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Aug 26, 2006


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I'll just say "me too!"


Yeah, this is solid. It's got such a great focus on our call as a church today.

Sophia Sadek

Thanks for the posting.

This call is especially poignant in a time when people are coming to realize that the sacred scriptures have been poorly represented over the centuries. It's good to see that that tradition is still alive and well. You are providing an excellent example of what to avoid.

Michael Kruse

Thanks for your comment Sophia but I was a little unclear about your point. I'm I understanding correctly that you dislike this call because you view it as a continuation of corupted Christianity? If so, I am curious what aspects of it indicate this to you. Peace!

Sophia Sadek

I'm sorry if I came across as expressing antipathy. In observing someone who has stumbled, we do not detest them. Instead, we point out the stumbling block so that others do not trip on it.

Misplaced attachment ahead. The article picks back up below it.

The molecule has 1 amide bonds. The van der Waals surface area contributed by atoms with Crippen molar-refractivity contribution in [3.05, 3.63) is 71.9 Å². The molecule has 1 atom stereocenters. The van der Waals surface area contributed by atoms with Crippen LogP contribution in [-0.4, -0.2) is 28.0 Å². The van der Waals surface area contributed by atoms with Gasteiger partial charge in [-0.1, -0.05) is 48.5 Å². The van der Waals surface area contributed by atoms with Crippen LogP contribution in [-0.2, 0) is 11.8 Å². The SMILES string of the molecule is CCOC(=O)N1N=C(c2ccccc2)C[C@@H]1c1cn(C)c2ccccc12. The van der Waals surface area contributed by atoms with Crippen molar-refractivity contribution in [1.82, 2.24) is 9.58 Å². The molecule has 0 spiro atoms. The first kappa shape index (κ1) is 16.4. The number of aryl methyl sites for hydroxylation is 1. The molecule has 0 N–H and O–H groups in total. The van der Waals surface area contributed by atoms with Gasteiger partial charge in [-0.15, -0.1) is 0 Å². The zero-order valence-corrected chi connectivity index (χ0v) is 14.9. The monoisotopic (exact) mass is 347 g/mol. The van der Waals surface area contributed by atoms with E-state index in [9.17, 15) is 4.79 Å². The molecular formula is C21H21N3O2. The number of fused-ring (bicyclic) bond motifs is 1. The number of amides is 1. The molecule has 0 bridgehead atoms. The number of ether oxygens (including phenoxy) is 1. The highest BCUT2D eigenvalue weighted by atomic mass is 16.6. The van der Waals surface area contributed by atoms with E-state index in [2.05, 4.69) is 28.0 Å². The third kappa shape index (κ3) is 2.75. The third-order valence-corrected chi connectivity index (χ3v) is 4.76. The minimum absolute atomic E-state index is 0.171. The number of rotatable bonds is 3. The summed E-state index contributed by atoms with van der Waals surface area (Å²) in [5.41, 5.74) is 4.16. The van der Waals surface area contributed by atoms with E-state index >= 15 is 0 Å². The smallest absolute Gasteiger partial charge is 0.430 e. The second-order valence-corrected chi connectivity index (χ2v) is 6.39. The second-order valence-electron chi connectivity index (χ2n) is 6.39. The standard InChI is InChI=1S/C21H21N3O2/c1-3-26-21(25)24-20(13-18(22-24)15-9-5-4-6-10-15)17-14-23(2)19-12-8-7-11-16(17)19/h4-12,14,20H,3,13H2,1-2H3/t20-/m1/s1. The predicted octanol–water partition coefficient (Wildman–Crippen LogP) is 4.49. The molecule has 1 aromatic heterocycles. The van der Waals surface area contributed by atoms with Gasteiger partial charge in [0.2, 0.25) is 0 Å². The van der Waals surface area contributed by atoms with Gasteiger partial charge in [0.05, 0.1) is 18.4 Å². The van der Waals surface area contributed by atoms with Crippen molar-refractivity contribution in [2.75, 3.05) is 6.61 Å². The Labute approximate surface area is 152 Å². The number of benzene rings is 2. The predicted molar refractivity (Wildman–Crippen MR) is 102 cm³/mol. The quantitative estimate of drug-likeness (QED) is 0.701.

The doctrine of the Trinity was created for the express purpose of power politics. It is a tool of subjugation, not liberation. It belongs to Ceasar, not to Christ.

Michael Kruse

"The doctrine of the Trinity was created for the express purpose of power politics. It is a tool of subjugation, not liberation. It belongs to Ceasar, not to Christ."

Thanks Sophia. That helps me understand what you are objecting to. I have seen this anti-Trinitarian view popping up in a couple of places and I am unclear what is driving it. The word “trinity” does not appear in the Bible but the concept is every where: Jesus and the Father are God; the Holy Spirit is God; there is one God; Father, Son and Spirit are each persons.